The 6-foot-7 Thurman will have to sit out one season before playing his senior season but he is coming off of a very good campaign for the Mavericks. The versatile forward put up 13.8 points and 7.8 rebounds per game while shooting 49 percent from the field.

One of the Summit League’s better players the last two seasons, Thurman should be a solid rotation forward for Nevada as he has a chance to be a breakout player with one more year of development. If Thurman can improve his 25 percent three-point shooting then he could be a major factor for Nevada.

D-League salaries, two-way contracts increase NBA Draft early entries

Steve Dykes/Getty Images
Leave a comment

Yesterday, I wrote a piece about how it’s dumb to criticize players for entering the NBA Draft without costing themselves their collegiate eligibility when the NCAA’s new NBA Draft rules are specifically designed for said players to be able to do that.

In that column, I mentioned that D-League salaries are on the rise and that the NBA’s new CBA instituted something called “two-way contracts,” and I wanted a chance to elaborate and clarify a couple of the points that I made.

Let’s start with the “two-way contracts,” which NBA teams each get two of. They are essentially a retainer that those teams can place on younger players they want to be the 16th and 17th men on their roster, holding their rights as they bounce between the D-League — where they will likely spend the majority of the year — and the NBA. The catch is that those players have to have less than three years service as a professional, and the point of it is to provide a financial incentive for younger players with the potential to reach the NBA to remain stateside while allowing those NBA teams to develop them.

That financial incentive is fairly large, as well: Two-way players will make $75,000 guaranteed and will be able to make up to $275,000, depending on the amount of time they spend with the NBA team.

That means there are an extra 60 jobs this season that can end up paying players with less than three years of professional basketball experience upwards of a quarter-of-a-million dollars.

That’s not a bad starting salary.

The other point that I wanted to address is the rising D-League salaries which, technically, will not be rising. There are still going to be Tier A and Tier B players, who make $26,000 and $20,000 respectively. But the NBA has something called affiliate players, which each of the now-25 NBA teams with a D-League affiliate can pay up to $50,000 for training camp. NBA teams are allowed a maximum of four affiliate players, who will still make their $26,000 salary from their D-League team.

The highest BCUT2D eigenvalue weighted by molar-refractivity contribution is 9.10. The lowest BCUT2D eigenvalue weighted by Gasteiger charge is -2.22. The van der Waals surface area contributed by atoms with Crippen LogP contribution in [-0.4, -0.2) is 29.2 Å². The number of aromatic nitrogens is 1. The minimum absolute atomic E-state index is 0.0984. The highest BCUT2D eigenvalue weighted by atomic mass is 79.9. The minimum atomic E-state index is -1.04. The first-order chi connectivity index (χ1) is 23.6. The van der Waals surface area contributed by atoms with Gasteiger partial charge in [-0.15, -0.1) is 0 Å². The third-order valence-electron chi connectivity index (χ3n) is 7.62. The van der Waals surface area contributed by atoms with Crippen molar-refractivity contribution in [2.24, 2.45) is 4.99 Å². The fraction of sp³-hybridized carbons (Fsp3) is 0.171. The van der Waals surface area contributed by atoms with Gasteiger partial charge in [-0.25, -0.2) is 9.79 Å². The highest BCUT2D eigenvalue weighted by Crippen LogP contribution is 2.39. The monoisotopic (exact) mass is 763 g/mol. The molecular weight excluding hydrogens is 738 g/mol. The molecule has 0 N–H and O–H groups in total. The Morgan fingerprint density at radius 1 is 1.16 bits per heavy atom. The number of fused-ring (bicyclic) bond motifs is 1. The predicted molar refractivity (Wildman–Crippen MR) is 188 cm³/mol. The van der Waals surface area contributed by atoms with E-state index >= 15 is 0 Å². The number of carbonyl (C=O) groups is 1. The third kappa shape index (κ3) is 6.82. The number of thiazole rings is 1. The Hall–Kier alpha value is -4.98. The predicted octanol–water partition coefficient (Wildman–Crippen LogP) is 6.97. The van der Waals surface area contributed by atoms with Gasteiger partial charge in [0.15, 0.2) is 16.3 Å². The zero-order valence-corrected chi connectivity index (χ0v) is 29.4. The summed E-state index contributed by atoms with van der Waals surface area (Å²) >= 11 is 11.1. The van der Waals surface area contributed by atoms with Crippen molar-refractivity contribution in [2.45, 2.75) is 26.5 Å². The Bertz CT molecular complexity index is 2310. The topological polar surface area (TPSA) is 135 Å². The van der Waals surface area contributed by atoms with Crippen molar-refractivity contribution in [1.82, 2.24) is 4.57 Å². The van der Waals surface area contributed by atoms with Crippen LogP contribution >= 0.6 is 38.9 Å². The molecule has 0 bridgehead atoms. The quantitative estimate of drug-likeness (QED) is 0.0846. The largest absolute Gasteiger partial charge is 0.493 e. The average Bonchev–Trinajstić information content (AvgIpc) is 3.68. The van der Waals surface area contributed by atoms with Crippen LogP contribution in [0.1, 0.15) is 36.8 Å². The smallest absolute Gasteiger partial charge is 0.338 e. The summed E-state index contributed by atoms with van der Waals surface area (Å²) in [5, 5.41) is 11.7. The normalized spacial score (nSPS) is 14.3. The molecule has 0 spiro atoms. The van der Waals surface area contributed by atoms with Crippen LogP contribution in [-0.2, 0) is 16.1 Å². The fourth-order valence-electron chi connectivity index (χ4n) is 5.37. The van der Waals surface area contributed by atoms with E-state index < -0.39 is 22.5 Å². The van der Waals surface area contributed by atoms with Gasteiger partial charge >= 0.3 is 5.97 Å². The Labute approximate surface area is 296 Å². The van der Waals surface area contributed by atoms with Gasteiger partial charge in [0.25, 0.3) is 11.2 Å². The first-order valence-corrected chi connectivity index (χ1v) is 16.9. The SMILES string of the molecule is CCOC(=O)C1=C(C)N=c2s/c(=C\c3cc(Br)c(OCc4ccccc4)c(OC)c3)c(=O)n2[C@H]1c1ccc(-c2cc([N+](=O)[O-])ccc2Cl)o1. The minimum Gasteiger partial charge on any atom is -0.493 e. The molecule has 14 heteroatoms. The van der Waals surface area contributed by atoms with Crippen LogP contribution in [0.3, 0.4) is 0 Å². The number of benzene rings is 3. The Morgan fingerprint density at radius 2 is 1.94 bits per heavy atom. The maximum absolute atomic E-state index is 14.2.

In other words, that’s 100 more jobs available in the United States where a professional basketball player can make $76,000, and that’s before you consider that the five NBA teams that do not yet have a D-League affiliate will still have to play players to get them into training camp.

That $76,000 is not a life-changing amount of money. Neither is the $275,000 that a two-way contract can pay. But it’s a pretty damn good paycheck to make for an entry-level job into the industry that you always dreamed of being in.

Athletes have an unbelievably small window where they can capitalize monetarily on their gifts.

If a 21-year old sophomore decides that he wants to continue to develop his game and chase his NBA dream by making $76,000 as a D-League player, is that really all that crazy?

After all, 135 of the 450 players, or 30 percent of the roster spots, on NBA’s opening night were taken by guys that had spent time in the D-League.

There’s more than one way to make a dream come true.

A record $439 million was bet on basketball in March in Las Vegas

Ethan Miller/Getty Images
Leave a comment

The month of March was quite friendly to Las Vegas.

According to ESPN, more money was bet on basketball during the month of March than in any month in the state’s regulated sports betting history.

And while the numbers produced by Las Vegas books don’t separate college and professional basketball betting, the money coming in on college hoops is pretty clear: $439 million was bet on basketball in March, more than double the $213 million bet on the sport in February.

It was profitable, too.

Those Vegas books kept more than $40 million dollars of the money that was gambled on basketball, which shattered the previous record of roughly $28 million in winnings.

Gonzaga lands their first post-Final Four commitment

Sean M. Haffey/Getty Images
Leave a comment

Gonzaga capitalized on their run to the national title game by landing a commitment from French point guard Joel Ayayi, who announced the news on twitter.

Ayayi is an interesting long-term prospect, according to Draft Express. He has the size and the frame to eventually be a significant contributor in the college game, but he’s raw. His handle needs work, as does his ability to create off the dribble and find teammates off of the bounce.

That said, he’s 6-foot-4 with a 6-foot-7 wingspan and the ability to shoot it from the perimeter, and if Gonzaga can do anything, it’s develop players that enter their program.

VIDEO: Zion Williamson, top three prospect in 2018, breaks defender’s ankles

Leave a comment

Zion Williamson, one of the most sought-after recruits in college basketball, had himself a highlight-worthy moment at the Adidas Gauntlet event in Dallas over the weekend, breaking a defender’s ankles before hitting a three.